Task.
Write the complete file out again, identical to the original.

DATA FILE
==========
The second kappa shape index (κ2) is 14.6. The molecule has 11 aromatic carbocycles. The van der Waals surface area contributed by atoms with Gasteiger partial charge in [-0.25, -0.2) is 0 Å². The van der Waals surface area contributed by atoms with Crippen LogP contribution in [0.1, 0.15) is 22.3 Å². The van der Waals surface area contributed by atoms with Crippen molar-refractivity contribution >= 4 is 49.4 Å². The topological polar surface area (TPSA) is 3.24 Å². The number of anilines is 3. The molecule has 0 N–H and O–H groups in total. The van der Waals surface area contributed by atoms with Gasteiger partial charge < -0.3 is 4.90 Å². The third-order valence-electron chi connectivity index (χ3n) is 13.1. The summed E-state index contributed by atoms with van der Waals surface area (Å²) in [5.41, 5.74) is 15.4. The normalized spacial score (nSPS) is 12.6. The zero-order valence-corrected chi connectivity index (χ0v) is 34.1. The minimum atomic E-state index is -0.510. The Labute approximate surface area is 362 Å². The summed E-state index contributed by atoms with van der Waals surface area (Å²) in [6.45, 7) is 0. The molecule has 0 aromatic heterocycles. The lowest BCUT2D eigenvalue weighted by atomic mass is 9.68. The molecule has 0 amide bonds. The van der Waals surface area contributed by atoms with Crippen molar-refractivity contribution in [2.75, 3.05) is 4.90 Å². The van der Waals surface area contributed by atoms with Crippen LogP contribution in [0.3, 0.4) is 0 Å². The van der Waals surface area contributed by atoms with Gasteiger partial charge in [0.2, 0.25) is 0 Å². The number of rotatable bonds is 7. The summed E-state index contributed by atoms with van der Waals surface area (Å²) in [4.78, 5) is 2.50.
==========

The second kappa shape index (κ2) is 14.6. The molecule has 11 aromatic carbocycles. The van der Waals surface area contributed by atoms with Gasteiger partial charge in [-0.25, -0.2) is 0 Å². The van der Waals surface area contributed by atoms with Crippen LogP contribution in [0.1, 0.15) is 22.3 Å². The van der Waals surface area contributed by atoms with Crippen molar-refractivity contribution >= 4 is 49.4 Å². The topological polar surface area (TPSA) is 3.24 Å². The number of anilines is 3. The molecule has 0 N–H and O–H groups in total. The van der Waals surface area contributed by atoms with Gasteiger partial charge < -0.3 is 4.90 Å². The third-order valence-electron chi connectivity index (χ3n) is 13.1. The summed E-state index contributed by atoms with van der Waals surface area (Å²) in [5.41, 5.74) is 15.4. The normalized spacial score (nSPS) is 12.6. The zero-order valence-corrected chi connectivity index (χ0v) is 34.1. The minimum atomic E-state index is -0.510. The Labute approximate surface area is 362 Å². The summed E-state index contributed by atoms with van der Waals surface area (Å²) in [6.45, 7) is 0. The molecule has 0 aromatic heterocycles. The lowest BCUT2D eigenvalue weighted by atomic mass is 9.68. The molecule has 0 amide bonds. The van der Waals surface area contributed by atoms with Crippen molar-refractivity contribution in [2.75, 3.05) is 4.90 Å². The van der Waals surface area contributed by atoms with Crippen LogP contribution in [0.3, 0.4) is 0 Å². The van der Waals surface area contributed by atoms with Gasteiger partial charge in [0.2, 0.25) is 0 Å². The number of rotatable bonds is 7. The summed E-state index contributed by atoms with van der Waals surface area (Å²) in [4.78, 5) is 2.50.